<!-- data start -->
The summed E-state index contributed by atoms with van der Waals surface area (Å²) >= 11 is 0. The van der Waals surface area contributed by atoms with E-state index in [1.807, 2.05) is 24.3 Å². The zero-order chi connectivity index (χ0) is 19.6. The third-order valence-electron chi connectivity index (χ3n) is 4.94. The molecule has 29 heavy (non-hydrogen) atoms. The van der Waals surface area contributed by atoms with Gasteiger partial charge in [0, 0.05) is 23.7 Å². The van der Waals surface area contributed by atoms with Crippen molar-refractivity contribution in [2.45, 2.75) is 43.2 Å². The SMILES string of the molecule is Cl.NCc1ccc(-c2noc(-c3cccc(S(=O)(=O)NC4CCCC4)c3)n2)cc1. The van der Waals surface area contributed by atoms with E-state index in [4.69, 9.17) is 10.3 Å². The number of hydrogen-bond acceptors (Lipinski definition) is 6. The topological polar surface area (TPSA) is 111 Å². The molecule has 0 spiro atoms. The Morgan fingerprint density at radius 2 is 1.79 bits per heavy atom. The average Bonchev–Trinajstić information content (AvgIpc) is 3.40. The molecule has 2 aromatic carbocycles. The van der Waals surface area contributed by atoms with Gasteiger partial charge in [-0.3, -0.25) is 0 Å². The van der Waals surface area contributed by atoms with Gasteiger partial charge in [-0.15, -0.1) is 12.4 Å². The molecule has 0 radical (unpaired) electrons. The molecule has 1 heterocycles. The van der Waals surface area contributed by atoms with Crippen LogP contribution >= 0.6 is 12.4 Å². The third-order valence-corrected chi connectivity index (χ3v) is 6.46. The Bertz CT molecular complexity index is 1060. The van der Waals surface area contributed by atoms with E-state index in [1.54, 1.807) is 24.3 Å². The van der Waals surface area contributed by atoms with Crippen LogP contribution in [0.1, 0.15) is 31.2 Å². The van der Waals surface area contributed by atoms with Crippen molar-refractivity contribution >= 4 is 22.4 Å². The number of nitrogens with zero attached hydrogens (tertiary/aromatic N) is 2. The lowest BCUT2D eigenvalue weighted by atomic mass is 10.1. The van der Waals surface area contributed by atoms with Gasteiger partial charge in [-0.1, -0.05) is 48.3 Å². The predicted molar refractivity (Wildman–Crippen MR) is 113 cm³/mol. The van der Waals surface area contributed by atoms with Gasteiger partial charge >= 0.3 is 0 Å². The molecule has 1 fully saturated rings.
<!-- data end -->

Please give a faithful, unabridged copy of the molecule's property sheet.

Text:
The summed E-state index contributed by atoms with van der Waals surface area (Å²) >= 11 is 0. The van der Waals surface area contributed by atoms with E-state index in [1.807, 2.05) is 24.3 Å². The zero-order chi connectivity index (χ0) is 19.6. The third-order valence-electron chi connectivity index (χ3n) is 4.94. The molecule has 29 heavy (non-hydrogen) atoms. The van der Waals surface area contributed by atoms with Gasteiger partial charge in [0, 0.05) is 23.7 Å². The van der Waals surface area contributed by atoms with Crippen molar-refractivity contribution in [2.45, 2.75) is 43.2 Å². The SMILES string of the molecule is Cl.NCc1ccc(-c2noc(-c3cccc(S(=O)(=O)NC4CCCC4)c3)n2)cc1. The van der Waals surface area contributed by atoms with E-state index in [4.69, 9.17) is 10.3 Å². The number of hydrogen-bond acceptors (Lipinski definition) is 6. The topological polar surface area (TPSA) is 111 Å². The molecule has 0 spiro atoms. The Morgan fingerprint density at radius 2 is 1.79 bits per heavy atom. The average Bonchev–Trinajstić information content (AvgIpc) is 3.40. The molecule has 2 aromatic carbocycles. The van der Waals surface area contributed by atoms with Gasteiger partial charge in [-0.3, -0.25) is 0 Å². The van der Waals surface area contributed by atoms with Gasteiger partial charge in [-0.15, -0.1) is 12.4 Å². The molecule has 0 radical (unpaired) electrons. The molecule has 1 heterocycles. The van der Waals surface area contributed by atoms with Crippen LogP contribution >= 0.6 is 12.4 Å². The third-order valence-corrected chi connectivity index (χ3v) is 6.46. The Bertz CT molecular complexity index is 1060. The van der Waals surface area contributed by atoms with E-state index in [1.54, 1.807) is 24.3 Å². The van der Waals surface area contributed by atoms with Crippen LogP contribution in [0.1, 0.15) is 31.2 Å². The van der Waals surface area contributed by atoms with Crippen molar-refractivity contribution >= 4 is 22.4 Å². The number of nitrogens with zero attached hydrogens (tertiary/aromatic N) is 2. The lowest BCUT2D eigenvalue weighted by atomic mass is 10.1. The van der Waals surface area contributed by atoms with Gasteiger partial charge in [-0.1, -0.05) is 48.3 Å². The predicted molar refractivity (Wildman–Crippen MR) is 113 cm³/mol. The van der Waals surface area contributed by atoms with Gasteiger partial charge >= 0.3 is 0 Å². The molecule has 1 fully saturated rings.